Age of Aquarius

The Danube is the second longest river in Europe (after the Volga) at 2827 km. We have had the pleasure (mostly) of riding 60 km of it in Austria, 150 km in Slovakia, 280 km in Hungary, 140 km in Croatia, 380 km in Serbia, and 450 km in Romania. During that time the local name of the river has changed from Donau, then to Dunaj, then to Duna, then to Dunav, and finally to Dunarea. We have also passed through five European capitals (Vienna, Bratislava, Budapest, Belgrade, and Bucharest).

Pedalling along can be hypnotizing and recently, since the traffic has been light, I find myself daydreaming about the towns that whiz by. Each of them is like a carbon copy of the last in rural Romania but I feel that the number of people in any given town which venture even 10 km in either direction is small. This lead to me wondering about how these locals view the mighty river to the south. Here the river is wide and lazy, very lake-like in its still appearance. There isn’t any indication of the many faces we have seen of this waterway since the start of our journey.

The first of many crossings leaving Vienna.

Leaving Vienna, with our first of 14 crossings of the river so far, and through much of Slovakia the river has artificial banks and is monotonously straight. In Slovakia a huge reservoir is formed downstream of Bratislava before a hydroelectric dam which meets 8% of the country’s power needs. At other times, like in Budapest, the river is the focal point with beautiful buildings and bridges pressed together and Buda hill overlooking the whole scene. At still other points, the river is integral to heavy industry like the steel mills (currently shut-down) in Smederevo or the huge smelting operation in Dunaujvaros. Finally, the Danube gorge. Its sheer cliffs plunge straight down into the water and serve as an intimidating international border as the river winds its way toward two more hydroelectric dams. The gorge may have been even more impressive before the installation of the dams since the reservoir caused a 35 m rise in the river height nearby.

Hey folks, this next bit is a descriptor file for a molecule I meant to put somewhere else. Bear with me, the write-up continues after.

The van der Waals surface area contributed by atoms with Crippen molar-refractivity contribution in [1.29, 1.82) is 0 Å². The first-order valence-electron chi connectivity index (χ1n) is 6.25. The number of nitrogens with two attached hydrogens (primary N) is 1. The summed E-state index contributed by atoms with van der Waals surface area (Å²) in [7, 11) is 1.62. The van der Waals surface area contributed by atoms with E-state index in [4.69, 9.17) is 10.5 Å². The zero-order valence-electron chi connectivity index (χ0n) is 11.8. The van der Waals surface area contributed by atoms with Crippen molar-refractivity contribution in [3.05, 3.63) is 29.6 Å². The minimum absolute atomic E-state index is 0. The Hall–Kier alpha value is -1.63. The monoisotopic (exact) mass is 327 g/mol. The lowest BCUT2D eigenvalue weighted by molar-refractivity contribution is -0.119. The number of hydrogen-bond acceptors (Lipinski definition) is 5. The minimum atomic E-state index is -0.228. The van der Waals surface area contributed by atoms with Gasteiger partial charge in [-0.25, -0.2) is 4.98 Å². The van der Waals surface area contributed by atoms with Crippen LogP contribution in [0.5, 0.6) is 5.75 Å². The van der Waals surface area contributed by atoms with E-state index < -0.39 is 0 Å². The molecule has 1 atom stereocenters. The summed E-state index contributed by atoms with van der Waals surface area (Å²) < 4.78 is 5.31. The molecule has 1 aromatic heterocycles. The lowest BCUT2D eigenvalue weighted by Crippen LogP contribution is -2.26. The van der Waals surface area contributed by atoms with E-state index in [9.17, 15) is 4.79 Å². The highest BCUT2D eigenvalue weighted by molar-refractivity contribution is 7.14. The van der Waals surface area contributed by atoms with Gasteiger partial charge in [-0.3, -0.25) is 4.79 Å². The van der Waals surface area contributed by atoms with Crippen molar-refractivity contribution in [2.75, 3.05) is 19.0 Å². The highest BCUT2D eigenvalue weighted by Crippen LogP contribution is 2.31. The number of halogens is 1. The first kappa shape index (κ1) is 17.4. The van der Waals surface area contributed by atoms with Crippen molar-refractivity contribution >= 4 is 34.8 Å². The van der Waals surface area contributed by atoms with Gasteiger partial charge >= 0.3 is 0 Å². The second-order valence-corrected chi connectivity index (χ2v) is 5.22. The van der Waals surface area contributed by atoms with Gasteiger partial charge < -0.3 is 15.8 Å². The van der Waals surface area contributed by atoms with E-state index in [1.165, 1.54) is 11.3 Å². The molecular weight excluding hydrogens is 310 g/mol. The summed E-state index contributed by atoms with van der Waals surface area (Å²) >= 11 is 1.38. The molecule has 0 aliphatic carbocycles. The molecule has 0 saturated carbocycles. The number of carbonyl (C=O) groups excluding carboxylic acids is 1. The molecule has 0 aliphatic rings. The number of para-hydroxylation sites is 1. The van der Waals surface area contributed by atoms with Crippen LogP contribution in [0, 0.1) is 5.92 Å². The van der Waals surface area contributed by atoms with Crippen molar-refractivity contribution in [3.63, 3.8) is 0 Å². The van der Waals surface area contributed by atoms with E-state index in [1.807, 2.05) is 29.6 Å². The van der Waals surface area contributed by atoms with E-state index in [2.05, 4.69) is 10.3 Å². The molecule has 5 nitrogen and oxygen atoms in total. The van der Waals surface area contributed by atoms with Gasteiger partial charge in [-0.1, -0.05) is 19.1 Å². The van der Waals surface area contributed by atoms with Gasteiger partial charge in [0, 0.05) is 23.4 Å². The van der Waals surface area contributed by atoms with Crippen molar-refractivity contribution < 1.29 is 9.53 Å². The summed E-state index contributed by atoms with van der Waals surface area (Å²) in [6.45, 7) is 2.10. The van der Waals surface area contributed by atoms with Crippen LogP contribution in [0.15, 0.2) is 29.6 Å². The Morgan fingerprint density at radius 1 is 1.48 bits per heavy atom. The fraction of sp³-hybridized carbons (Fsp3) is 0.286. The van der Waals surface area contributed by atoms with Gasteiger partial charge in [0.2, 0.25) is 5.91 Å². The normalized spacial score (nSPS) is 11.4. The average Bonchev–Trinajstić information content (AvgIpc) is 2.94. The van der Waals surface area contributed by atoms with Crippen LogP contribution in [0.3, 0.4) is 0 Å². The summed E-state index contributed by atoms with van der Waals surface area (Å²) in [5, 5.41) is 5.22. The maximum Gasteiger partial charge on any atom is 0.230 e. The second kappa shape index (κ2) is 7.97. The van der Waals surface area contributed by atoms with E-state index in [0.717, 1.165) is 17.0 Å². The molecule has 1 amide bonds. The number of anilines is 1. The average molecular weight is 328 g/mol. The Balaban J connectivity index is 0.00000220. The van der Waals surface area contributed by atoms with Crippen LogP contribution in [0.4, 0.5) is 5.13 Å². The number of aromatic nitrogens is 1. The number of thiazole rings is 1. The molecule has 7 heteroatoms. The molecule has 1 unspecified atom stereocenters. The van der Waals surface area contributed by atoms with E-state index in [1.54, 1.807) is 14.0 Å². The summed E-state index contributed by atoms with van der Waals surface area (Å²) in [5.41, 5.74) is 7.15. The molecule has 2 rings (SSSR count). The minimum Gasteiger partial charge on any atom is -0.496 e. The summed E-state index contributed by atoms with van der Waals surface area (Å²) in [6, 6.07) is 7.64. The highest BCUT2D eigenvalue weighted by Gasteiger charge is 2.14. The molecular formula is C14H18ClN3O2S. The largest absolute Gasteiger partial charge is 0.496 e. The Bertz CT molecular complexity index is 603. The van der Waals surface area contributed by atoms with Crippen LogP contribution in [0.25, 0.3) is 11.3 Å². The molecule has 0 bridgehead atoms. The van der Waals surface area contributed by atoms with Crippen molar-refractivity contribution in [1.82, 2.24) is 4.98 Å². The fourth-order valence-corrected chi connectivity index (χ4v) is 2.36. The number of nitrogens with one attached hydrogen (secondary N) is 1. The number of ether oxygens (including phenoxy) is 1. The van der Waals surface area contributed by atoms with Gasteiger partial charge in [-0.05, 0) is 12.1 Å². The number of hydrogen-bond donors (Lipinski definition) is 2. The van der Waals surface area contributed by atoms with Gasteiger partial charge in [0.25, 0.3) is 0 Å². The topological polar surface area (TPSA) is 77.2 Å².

Budapest with the Chain Bridge and Cathedral.

But in small-town Romania the face of the river is as regular and unobtrusive as the endless fields which border it. I started to wonder if the local people ever gave the Danube a second thought or knew what lay beyond the sunset. However, when I realized the enormity of my own ignorance I was knocked off of my high horse. We have seen just half of the river and only from one bank at a time. We neither started at its origin in the Black Forest, nor will we continue to the delta where it empties into the Black Sea. There is always more to see and always more to learn.

Shamelessly stolen picture of the Danube delta we will never reach.


Bratislava to Budapest

Total km biked: 352
Bike problems: Two flat tires (one Greg, one Lindsay)
Countries: 3
Stamps in passport: only one 😦

Soon after our arrival in Bratislava, we realized that we had luckily happened upon the city during a yearly cultural festival which featured traditional Slovak food, crafts, music, dancing and singing. Thus our first night was spent wandering the old town and observing the various acts going on. Specifically, we enjoyed a young slovak band playing while we drank a beer at the nearby cafe. The band was what I would call (using my extremely novice musical judgement) a mix between Celtic rock and funky eastern european music twang. They were really fun!

Our second day in the city we checked out the Bratislava Castle and ate breakfast on the hill underneath it overlooking the city. The impresive sturcture was the center piece in our first glimpse of Bratislava as it came into view along the bikepath. We also took a walk up to the Slavin a WWII memorial perched on top of another one of the hills in the city. Luckily, because it is a bit out of the way and required some effort to hike up to, the crowds were fewer and it was a great spot to stop and take in the city. Greg and I both agreed it was one of the more imposing memorials we had seen and had a very Soviet Union feel to it.

The Slavin – note the lack of other people in the picture. Apparently people don’t like climbing hills..